Clinical Images  |   December 2020
Septic Pulmonary Emboli With Feeding Vessel Sign
Author Notes
  • From the Department of Internal Medicine at Michigan State University and Sparrow Hospital in East Lansing, Michigan. 
  • Financial Disclosures: None reported. 
  • Support: None reported. 
  •  *Address correspondence to: Tyler Kemnic, DO, Michigan State University Clinical Center, 788 Service Rd, Room B-301, East Lansing, MI, 48824-7013. Email:
Article Information
Clinical Images   |   December 2020
Septic Pulmonary Emboli With Feeding Vessel Sign
The Journal of the American Osteopathic Association, December 2020, Vol. 120, 942. doi:
The Journal of the American Osteopathic Association, December 2020, Vol. 120, 942. doi:
A 42-year-old woman with emphysema and a history of intravenous drug abuse and smoking presented to the emergency department for shortness of breath. She had a 2-week duration of dyspnea at rest, a left foot wound, and fevers. Initial vital signs were 103.8˚F, 139 bpm, and 60 rpm. She required supplemental oxygen. Physical examination revealed diffuse bilateral wheezes and a left foot abscess. Blood cultures and polymerase chain reaction revealed methicillin-resistant Staphylococcus aureus (MRSA) bacteremia. Chest computed tomography angiography demonstrated diffuse bilateral pulmonary cavitation with the dominant lesion having a feeding vessel sign (image). The patient was diagnosed with MRSA endocarditis on echocardiogram with septic pulmonary emboli. Vancomycin was administered; however, the patient needed to be intubated. Lymphatic drainage was contraindicated in the patient because of the risk of systemic infection, bacteremia, and possible further dislodging emboli.1 Due to further decompensation, the family chose to pursue comfort care measures.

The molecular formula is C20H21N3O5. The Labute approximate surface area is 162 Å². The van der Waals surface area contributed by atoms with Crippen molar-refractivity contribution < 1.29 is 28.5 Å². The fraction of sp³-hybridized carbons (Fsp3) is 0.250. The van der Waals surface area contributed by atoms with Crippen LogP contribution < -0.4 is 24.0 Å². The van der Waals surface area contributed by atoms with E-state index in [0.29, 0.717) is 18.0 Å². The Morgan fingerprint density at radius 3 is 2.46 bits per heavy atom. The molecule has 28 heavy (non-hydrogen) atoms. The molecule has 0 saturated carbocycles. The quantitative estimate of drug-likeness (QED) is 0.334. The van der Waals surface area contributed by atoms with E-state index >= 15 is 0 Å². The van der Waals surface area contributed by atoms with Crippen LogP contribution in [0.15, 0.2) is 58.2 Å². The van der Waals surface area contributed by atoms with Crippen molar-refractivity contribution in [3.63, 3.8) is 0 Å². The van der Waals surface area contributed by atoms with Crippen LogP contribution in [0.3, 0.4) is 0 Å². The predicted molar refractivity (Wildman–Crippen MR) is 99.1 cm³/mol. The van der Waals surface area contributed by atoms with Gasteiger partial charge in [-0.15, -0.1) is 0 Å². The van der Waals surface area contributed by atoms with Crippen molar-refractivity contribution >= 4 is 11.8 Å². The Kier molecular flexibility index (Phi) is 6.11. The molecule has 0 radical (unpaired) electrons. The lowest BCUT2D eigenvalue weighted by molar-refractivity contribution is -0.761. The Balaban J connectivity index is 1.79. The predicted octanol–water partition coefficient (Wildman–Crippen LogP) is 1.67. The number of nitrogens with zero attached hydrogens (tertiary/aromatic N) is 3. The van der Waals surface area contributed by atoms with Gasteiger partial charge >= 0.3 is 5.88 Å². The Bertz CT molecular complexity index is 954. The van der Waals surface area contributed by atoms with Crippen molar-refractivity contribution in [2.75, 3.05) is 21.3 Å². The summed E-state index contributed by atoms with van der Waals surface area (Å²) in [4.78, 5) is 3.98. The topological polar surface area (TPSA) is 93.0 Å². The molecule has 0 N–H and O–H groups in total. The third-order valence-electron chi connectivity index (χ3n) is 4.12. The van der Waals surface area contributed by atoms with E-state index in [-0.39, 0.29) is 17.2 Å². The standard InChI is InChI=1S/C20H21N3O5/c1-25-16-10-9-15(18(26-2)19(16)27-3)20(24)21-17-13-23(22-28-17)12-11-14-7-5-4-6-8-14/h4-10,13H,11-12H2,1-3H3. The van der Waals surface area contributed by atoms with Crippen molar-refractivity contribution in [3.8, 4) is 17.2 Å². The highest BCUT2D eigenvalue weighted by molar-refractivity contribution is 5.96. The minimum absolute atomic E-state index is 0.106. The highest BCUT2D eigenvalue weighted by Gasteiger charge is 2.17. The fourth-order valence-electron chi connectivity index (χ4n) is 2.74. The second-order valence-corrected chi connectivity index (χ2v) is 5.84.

A septic pulmonary embolism is a blood vessel that is obstructed, usually by an infected thrombus. The pathogenesis consists of an embolic or ischemic event followed by an infection causing inflammation, which may form an abscess.2 Abscesses are most commonly caused by staphylococcal species, especially from infective endocarditis.3 On imaging, the “feeding vessel sign,” also known as “fruits on the branch sign,” is a combination of a distinct vessel leading directly to a nodular or mass.4 This finding can indicate one of the following: hematogenous origin near the small pulmonary vessels, a lung metastasis, or arteriovenous malformation.4,5 
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